SAN FRANCISCO (KRON) — Prosecutors filed criminal charges on Tuesday against a Bay Area pilot accusing him of attempting to murder 83 people who were aboard a flight from Washington to San Francisco International Airport.

Joseph David Emerson, 44, of Pleasant Hill, was off-duty and sitting in the cockpit Sunday evening when he suddenly tried to cut off the jet’s engines, according to on-duty pilots who flew Horizon Air Flight AS 2059.

The pilots said they wrestled with Emerson for control of the aircraft, he pulled on emergency controls to cut the engines’ fuel, and the jet was “seconds away” from becoming a glider, prosecutors wrote in court documents. The quick-thinking captain, co-pilot, and flight crew were able to throw Emerson out of the cockpit, handcuff him, and make an emergency landing at a Portland airport.

Joseph David Emerson, left, is arraigned in Multnomah County Circuit Court on Tues., Oct. 24, 2023, in Portland. Ore. He pleaded not guilty. (Dave Killen / The Oregonian via AP, Pool)

On Tuesday, the Multnomah County District Attorney’s Office filed 84 charges against Emerson, including 83 counts of felony second-degree attempted murder, and one count of endangering an aircraft. The flight had 11 passengers who were children, court records state.

The former Alaska Airlines pilot made his first court appearance while his attorney, Noah Horst, entered not guilty pleas on his behalf.

Emerson was interrogated by Port of Portland Police Department officers who hauled him off the plane and took him into custody. During the interrogation, he admitted to pulling the jet’s emergency shut-off handles that control engine fuel, and described a motive behind why he did it, court documents filed by Deputy District Attorney Anthony Dundon state.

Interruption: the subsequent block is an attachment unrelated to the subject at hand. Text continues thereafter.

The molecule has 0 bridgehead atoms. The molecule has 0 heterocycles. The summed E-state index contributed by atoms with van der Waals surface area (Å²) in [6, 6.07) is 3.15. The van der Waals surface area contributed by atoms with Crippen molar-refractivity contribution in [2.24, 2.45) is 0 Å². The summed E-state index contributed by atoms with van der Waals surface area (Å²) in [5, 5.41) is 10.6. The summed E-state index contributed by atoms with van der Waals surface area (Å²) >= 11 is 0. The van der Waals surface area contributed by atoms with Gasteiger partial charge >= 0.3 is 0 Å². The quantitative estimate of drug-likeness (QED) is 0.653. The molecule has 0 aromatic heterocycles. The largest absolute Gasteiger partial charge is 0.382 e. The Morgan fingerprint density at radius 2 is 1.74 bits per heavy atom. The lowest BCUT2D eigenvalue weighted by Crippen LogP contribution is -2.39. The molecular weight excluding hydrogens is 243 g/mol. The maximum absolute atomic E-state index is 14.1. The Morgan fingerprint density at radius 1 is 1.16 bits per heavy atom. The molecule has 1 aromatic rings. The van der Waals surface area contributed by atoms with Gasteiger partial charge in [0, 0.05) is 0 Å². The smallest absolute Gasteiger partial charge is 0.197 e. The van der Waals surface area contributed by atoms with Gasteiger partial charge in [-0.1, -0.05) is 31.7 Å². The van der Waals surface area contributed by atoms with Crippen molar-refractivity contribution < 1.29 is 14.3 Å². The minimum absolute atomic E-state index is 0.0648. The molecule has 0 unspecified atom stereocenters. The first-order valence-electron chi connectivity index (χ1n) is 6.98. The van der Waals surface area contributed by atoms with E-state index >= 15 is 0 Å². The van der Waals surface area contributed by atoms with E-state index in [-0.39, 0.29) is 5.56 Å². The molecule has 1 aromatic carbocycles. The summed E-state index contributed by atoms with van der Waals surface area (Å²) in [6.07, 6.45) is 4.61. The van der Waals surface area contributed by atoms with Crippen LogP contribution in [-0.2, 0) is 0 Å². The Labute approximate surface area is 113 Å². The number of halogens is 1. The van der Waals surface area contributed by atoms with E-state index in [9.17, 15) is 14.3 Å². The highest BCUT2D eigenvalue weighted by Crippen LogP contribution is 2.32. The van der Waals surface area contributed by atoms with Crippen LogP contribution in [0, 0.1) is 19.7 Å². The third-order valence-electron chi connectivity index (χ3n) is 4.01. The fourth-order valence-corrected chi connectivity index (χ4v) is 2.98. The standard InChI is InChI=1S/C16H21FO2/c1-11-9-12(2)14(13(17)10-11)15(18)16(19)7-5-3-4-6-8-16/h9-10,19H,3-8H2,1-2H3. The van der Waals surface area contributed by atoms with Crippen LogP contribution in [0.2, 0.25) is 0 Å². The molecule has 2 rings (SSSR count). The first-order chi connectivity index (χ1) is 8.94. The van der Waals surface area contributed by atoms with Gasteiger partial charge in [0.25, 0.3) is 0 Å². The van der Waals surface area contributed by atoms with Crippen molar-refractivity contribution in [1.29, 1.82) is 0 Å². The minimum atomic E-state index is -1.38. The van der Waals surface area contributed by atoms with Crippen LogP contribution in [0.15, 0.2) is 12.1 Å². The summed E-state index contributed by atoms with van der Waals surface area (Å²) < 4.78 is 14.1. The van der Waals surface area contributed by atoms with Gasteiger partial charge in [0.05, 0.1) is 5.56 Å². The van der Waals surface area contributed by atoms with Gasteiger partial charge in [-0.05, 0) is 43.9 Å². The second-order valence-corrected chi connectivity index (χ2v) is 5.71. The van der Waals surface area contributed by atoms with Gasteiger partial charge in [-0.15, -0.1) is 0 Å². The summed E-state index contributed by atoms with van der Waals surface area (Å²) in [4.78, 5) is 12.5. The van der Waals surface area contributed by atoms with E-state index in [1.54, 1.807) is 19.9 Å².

The off-duty pilot told police that he thought he was dreaming and not in reality.

Alaska Airlines planes line-up at the terminal at Seattle-Tacoma International Airport in Seattle Feb. 13, 2009. (AP Photo/Elaine Thompson)

“Emerson indicated he was in a mental crisis and had not slept in over 40 hours. Emerson admitted to (POPPD Officer) Thommen that he pulled both emergency shut-off handles because Emerson believed he was dreaming and wanted to wake up,” Dundon wrote.

When the officer asked Emerson if he was trying to kill himself during the incident, he did not answer the question. Instead, he replied that he was trying to “wake up” and did not fee like “this was real,” court documents show.

Emerson also said he had struggled with depression for six years and his best friend had recently passed away, according to court documents. He also admitted to trying “magic mushrooms” for the first time 48 hours prior to the flight, Dundon wrote.

Joseph David Emerson told police that he thought he was in a dream and suffered a mental crisis. (Pool image)

Emerson told officers during the interrogation, “I don’t understand why you’re showing me so much kindness. I’m obviously f****d up.”

After he was evaluated and cleared by medical personnel, Emerson told another officer that he put “’84 lives at risk’ that night including his own,” Dundon wrote.

Port of Portland police officers said Emerson did not appear to be under the influence of any intoxicants when they interviewed him.

Pilots Alan Koziol and Emil Riemer told police that Emerson was acting normal during the first part of the flight while he rode in the cockpit’s extra seat, also known as a “jump seat.” Suddenly threw off his head set and declared, “I’m not OK,” court documents show. That’s when the off-duty pilot tried to take control of the plane, the pilots said.